Awhile back the Conan The Barbarian fan site Conan The Movie Blog sent out a list of fan question to director Marcus Nispel (Friday The 13th, Pathfinder) about his upcoming Conan remake. Much to their surprise, Nispel answered back!
In the “exclusive interview” Nispel discusses how he views Conan as a character, what made him take on the remake and why this modern version has to be different from the 1980s film starring Arnold Schwarzenegger.
Conan fans be sure to check it out.
Here are a few choice snippets from the interview:
How important is it to you to stick to the Conan character of the original [Robert E. Howard] stories?
The character of Conan is what most attracted me to this project. He is the last of the reality-based superheroes and the most unapologetic one at that. I find that refreshing in these politically correct times.
What are your thoughts on the previous Conan films? What did you like or dislike?
The original “Conan” movie was written by two master storytellers, Oliver Stone and John Milius, giving us a tough act to follow! Their movie also features the best beheading ever in a major motion picture. Besides, perhaps “Let the Right One In”, which is another perfect example of creativity over special effects.
Like all movies they have to be understood in the context of the time they were produced. Our collective consciousness changes every generation, though and we can’t step into the same river twice. “Conan the Barbarian” was initially released in the disco era, on the heels of “Star Wars” and “The Empire Strikes Back”…Today is a different time entirely. As a society, we are more cynical in times of depression. We have been overfed with high gloss and contrived CG imagery and seek something we can grasp. As our consciousness has shifted, so will the image of Conan.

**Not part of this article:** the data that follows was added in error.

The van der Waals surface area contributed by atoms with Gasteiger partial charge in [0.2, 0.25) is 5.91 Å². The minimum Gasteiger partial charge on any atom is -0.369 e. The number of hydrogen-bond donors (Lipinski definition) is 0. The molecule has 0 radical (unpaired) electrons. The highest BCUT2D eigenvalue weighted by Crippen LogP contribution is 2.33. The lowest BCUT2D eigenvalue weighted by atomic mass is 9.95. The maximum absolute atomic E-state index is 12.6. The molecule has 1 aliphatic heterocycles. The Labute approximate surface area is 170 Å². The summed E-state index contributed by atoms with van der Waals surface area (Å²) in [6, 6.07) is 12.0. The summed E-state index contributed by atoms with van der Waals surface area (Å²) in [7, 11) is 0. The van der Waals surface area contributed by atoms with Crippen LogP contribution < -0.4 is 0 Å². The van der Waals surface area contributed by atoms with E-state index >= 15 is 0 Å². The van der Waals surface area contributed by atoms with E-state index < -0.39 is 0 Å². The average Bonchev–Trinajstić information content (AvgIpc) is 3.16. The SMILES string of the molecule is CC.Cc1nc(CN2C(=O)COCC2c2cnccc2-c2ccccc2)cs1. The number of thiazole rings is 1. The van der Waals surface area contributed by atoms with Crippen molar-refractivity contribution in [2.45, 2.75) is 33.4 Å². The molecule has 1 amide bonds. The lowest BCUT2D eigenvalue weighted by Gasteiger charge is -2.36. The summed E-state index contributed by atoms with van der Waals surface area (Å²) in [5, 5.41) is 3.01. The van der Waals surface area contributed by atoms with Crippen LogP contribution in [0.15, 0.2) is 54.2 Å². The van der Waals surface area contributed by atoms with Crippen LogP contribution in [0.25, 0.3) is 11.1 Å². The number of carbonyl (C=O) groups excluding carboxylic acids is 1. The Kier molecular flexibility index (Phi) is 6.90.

Later in the interview Nispel addresses such concerns as whether or not the sword fighting in the film will be Crouching Tiger, Hidden Dragon pretty or violent gritty and what themes of the original Robert E. Howard stories will be brought into the remake. You can check out the interview in full by going here.
I like the sound of Nispel’s Conan. From what I’m gathering, his approach will be less flashy CGI f/x and more a throwback to the days of good substantive filmmaking. Personally, I need a Conan The Barbarian movie to have the feeling of sweat, grime and blood – not sterile green screens. Plus, audiences would be able to smell the stink of a 300-wannabe version of Conan from a mile away. Too much CGI would likely be a death-knell for this remake.
For now, check out the interview with Marcus Nispel and let us know what you think in the comments.
Conan The Barbarian is tentatively slated for a 2010 release… But we’ll see if that holds.
Source: Conan The Movie Blog